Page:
THE recurrent French crises after the Socialist loss in the legislative elections last March should surprise no one. Still, what warrants greater understanding is that a major constitutional test - if not showdown - may be looming for France. Ever since the French Revolution of 1789, a struggle has existed between the executive and legislative powers. The left has aimed at limiting the executive branch's power - king, emperor, president. Throughout the 19th century, this conflict produced a series of political crises and revolutions. In this fight, the conservative center of influence - the executive - frequently exercised its right to dissolve the legislature and call for new elections. Temperamentally insensitive to and chronically prone to misjudging the country's mood, the conservatives lost in the long run.
In May 1877, after a long political crisis, the president of the Third Republic became a figurehead, transforming France into a true parliamentary democracy. After World War II, the French re-created the most successful political arrangement in their recent history, but the instability inherent in parliamentary regimes left the Fourth Republic unable to cope with the breakup of the French Empire, the world's second largest. The result: Charles de Gaulle's return in 1958, along with the Fifth Republic.
Unlike previous French regimes - boasting either powerful executives or strong legislatures - de Gaulle's Republic established both a powerful president and a strong prime minister. Ever since the Fifth Republic's foundation, this unique feature has prompted informed observers to predict a clash between the two which would alter the regime. As long as the same party held both posts, the arrangement functioned smoothly. But now that conservatives control Parliament, with a conservative prime minister, while socialist Mitterrand retains the presidency, a showdown appears imminent.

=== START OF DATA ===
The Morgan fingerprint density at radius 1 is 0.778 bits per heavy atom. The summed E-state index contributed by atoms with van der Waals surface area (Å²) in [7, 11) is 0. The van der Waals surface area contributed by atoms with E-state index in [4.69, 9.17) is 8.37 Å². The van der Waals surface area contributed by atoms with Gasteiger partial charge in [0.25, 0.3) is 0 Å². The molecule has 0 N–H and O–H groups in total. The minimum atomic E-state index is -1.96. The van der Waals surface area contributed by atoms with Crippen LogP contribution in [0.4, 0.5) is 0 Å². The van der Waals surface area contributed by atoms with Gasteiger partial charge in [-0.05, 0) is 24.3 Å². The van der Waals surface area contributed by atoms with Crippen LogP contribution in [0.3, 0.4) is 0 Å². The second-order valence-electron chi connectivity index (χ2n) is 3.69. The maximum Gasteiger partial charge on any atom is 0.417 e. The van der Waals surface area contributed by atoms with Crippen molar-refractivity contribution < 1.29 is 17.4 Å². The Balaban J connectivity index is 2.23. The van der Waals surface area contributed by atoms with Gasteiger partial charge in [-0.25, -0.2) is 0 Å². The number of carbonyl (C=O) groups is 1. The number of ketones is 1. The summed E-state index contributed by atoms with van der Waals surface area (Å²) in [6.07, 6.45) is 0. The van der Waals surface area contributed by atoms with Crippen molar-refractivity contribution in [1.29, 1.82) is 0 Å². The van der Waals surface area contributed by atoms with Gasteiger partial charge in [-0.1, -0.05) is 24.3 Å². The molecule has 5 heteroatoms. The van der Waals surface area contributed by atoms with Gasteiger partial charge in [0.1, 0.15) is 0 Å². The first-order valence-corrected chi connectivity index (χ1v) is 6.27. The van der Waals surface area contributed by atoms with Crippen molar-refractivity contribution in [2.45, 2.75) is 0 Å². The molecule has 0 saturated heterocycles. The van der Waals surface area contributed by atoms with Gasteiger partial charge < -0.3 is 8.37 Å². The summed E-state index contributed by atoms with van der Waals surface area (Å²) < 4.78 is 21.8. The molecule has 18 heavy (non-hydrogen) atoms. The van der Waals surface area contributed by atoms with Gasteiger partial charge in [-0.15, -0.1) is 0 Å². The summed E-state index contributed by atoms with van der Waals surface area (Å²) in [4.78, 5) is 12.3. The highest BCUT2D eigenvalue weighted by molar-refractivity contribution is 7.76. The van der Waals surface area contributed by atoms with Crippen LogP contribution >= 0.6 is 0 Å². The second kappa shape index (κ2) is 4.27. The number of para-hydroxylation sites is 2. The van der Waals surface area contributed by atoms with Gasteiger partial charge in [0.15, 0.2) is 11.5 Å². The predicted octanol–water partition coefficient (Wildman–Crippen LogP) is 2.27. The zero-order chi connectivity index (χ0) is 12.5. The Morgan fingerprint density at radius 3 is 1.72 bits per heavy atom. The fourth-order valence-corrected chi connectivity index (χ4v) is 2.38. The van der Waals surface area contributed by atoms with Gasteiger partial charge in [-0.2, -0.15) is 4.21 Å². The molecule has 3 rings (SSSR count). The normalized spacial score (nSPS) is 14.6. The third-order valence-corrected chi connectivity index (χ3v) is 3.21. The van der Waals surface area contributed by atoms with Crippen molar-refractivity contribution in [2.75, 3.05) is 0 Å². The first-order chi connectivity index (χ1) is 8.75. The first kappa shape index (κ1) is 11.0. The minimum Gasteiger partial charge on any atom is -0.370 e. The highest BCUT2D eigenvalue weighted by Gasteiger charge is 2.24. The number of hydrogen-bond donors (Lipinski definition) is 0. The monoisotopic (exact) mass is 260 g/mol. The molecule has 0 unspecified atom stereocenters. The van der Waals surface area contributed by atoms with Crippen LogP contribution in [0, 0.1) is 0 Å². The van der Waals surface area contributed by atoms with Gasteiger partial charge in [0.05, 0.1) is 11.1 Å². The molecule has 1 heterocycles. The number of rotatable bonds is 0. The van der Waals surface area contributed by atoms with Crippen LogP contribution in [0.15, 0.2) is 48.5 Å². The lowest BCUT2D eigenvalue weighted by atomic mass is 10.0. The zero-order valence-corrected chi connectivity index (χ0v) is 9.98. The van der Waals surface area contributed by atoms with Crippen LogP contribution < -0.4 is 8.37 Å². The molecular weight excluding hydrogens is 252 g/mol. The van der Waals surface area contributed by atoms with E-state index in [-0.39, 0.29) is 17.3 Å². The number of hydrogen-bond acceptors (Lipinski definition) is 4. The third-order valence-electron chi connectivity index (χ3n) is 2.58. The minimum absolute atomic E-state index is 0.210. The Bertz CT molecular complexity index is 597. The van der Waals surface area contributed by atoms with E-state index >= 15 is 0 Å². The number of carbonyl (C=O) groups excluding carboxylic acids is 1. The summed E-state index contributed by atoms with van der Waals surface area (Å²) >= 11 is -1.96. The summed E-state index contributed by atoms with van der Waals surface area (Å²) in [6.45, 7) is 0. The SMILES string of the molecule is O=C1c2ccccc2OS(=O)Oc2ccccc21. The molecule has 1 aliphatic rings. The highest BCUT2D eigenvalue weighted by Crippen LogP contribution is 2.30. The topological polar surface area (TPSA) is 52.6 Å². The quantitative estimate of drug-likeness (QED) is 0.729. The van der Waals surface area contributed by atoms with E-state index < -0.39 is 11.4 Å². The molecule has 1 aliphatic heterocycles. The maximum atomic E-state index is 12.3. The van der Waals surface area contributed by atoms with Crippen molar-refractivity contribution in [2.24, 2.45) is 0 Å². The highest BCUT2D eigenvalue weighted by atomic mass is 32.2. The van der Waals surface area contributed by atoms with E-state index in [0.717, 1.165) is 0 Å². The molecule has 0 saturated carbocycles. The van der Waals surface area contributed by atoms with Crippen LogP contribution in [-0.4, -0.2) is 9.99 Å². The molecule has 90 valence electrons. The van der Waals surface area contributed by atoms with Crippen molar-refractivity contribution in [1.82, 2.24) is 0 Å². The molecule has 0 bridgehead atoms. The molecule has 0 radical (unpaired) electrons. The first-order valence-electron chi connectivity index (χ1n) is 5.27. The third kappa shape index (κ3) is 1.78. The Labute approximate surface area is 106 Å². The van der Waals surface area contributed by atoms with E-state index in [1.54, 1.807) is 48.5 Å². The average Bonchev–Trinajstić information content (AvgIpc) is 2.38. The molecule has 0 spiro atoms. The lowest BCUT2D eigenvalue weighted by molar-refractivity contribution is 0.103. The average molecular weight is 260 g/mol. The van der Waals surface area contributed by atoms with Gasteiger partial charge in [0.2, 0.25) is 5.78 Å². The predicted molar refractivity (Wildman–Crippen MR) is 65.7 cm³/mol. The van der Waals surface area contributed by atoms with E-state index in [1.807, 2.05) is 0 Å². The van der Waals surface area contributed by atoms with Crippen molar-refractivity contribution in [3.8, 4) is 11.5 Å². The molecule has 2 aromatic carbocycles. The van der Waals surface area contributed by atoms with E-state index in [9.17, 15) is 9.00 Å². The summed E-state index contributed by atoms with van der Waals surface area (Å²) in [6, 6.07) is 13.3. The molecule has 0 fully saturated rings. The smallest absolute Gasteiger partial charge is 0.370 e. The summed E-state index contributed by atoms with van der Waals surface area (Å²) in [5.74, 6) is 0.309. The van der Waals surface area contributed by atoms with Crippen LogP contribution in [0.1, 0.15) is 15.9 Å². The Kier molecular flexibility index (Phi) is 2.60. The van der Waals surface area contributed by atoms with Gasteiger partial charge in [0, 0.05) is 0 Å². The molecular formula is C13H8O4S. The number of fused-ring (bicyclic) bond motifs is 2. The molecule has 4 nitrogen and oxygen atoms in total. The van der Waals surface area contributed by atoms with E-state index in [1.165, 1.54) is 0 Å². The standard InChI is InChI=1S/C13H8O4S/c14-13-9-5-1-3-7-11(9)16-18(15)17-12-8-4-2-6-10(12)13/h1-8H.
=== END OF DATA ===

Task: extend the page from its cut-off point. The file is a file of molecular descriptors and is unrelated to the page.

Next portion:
Prime Minister Jacques Chirac has been spoiling for a fight ever since he took over. Apparently aiming at a French ``Reagan Revolution,'' he abolished Socialist measures increasing taxes on the wealthy, and has pushed pell-mell for the privatization of government-controlled economic sectors.
While even the Socialists had backed away from their initial desire to soak the rich, and the French economy could certainly benefit from less government interference, Mr. Chirac's measures appear extreme. Furthermore, Chirac has been accused of neglecting the country's social problems. Above all, his governing style has irritated large sections of the French populace. Considering how President Mitterrand's legendary aloofness turns people off, Chirac's alienation of politically influential sectors is no mean feat.
In the railway workers' strike, Chirac sought popular support by arguing that any raises beyond the ones offered by the government would reignite inflation and cause the immediate loss of 500,000 to 600,000 jobs.
Although Chirac has backed down on the merit-pay aspect, a government plan that touched off the strike, his rhetoric and firm stance on the pay increases have convinced observers that he views his test with the railway workers as the equivalent of Margaret Thatcher's contest with the miners and Ronald Reagan's fight with the air traffic controllers. In both instances, the victory over entrenched unions allowed the government to pursue its free-enterprise economic ideals. If the labor struggle reaches an impasse, Chirac is prepared to resign, use his majority to block formation of a new Cabinet, and force Mr. Mitterrand to call early elections. Polls indicate a repeat of the rightist win last March if new elections are held.
But the on-again, off-again tradition of worker struggle and solidarity has stronger roots in France than it does in Britain or the United States. Even though Chirac yielded to the students in December, his personal popularity did not increase; despite important concessions to the railway workers, the strike escalated. Even if the railway issue is somehow settled for good, worker unrest will increase. The spontaneity of the rail strike - which has left the unions in the dust - bodes ill for the prime minister. In addition, the French Communist Party has been given a new issue which it hopes will restore it to the limelight. Clearly the Socialists are biding their time. Despite the reversal of the centers of influence of right and left, new elections could hold unpleasant surprises for the right, as they often have in the past.
In January, Mr. Mitterrand received a delegation of striking railway workers, provoking Chirac's ire. Was this incident the beginning of the long-predicted constitutional struggle that will alter the Fifth Republic's political structure?
Spencer Di Scala is associate professor of history at the University of Massachusetts, Boston.